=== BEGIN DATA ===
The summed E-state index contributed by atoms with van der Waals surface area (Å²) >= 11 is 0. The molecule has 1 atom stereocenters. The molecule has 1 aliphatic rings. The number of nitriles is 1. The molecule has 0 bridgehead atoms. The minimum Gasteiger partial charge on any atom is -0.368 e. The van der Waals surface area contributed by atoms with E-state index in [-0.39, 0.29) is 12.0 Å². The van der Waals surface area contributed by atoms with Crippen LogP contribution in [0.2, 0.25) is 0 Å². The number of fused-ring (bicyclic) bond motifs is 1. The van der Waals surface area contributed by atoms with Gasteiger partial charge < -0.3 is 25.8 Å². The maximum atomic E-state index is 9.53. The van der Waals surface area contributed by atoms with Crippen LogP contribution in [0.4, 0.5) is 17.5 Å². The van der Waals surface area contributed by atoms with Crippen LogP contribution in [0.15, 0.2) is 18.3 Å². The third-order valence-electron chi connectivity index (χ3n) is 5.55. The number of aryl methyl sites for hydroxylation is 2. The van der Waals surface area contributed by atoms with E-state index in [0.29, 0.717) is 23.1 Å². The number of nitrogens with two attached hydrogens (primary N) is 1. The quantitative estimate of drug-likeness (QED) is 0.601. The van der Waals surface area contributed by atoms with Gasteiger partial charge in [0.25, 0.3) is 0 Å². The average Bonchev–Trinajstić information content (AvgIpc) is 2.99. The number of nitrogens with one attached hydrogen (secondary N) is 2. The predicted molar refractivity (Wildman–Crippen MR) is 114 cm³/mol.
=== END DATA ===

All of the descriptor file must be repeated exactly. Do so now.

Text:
The summed E-state index contributed by atoms with van der Waals surface area (Å²) >= 11 is 0. The molecule has 1 atom stereocenters. The molecule has 1 aliphatic rings. The number of nitriles is 1. The molecule has 0 bridgehead atoms. The minimum Gasteiger partial charge on any atom is -0.368 e. The van der Waals surface area contributed by atoms with E-state index in [-0.39, 0.29) is 12.0 Å². The van der Waals surface area contributed by atoms with Crippen LogP contribution in [0.2, 0.25) is 0 Å². The number of fused-ring (bicyclic) bond motifs is 1. The van der Waals surface area contributed by atoms with Gasteiger partial charge < -0.3 is 25.8 Å². The maximum atomic E-state index is 9.53. The van der Waals surface area contributed by atoms with Crippen LogP contribution in [0.4, 0.5) is 17.5 Å². The van der Waals surface area contributed by atoms with Crippen LogP contribution in [0.15, 0.2) is 18.3 Å². The third-order valence-electron chi connectivity index (χ3n) is 5.55. The number of aryl methyl sites for hydroxylation is 2. The van der Waals surface area contributed by atoms with E-state index in [0.29, 0.717) is 23.1 Å². The number of nitrogens with two attached hydrogens (primary N) is 1. The quantitative estimate of drug-likeness (QED) is 0.601. The van der Waals surface area contributed by atoms with Gasteiger partial charge in [0.25, 0.3) is 0 Å². The average Bonchev–Trinajstić information content (AvgIpc) is 2.99. The number of nitrogens with one attached hydrogen (secondary N) is 2. The predicted molar refractivity (Wildman–Crippen MR) is 114 cm³/mol.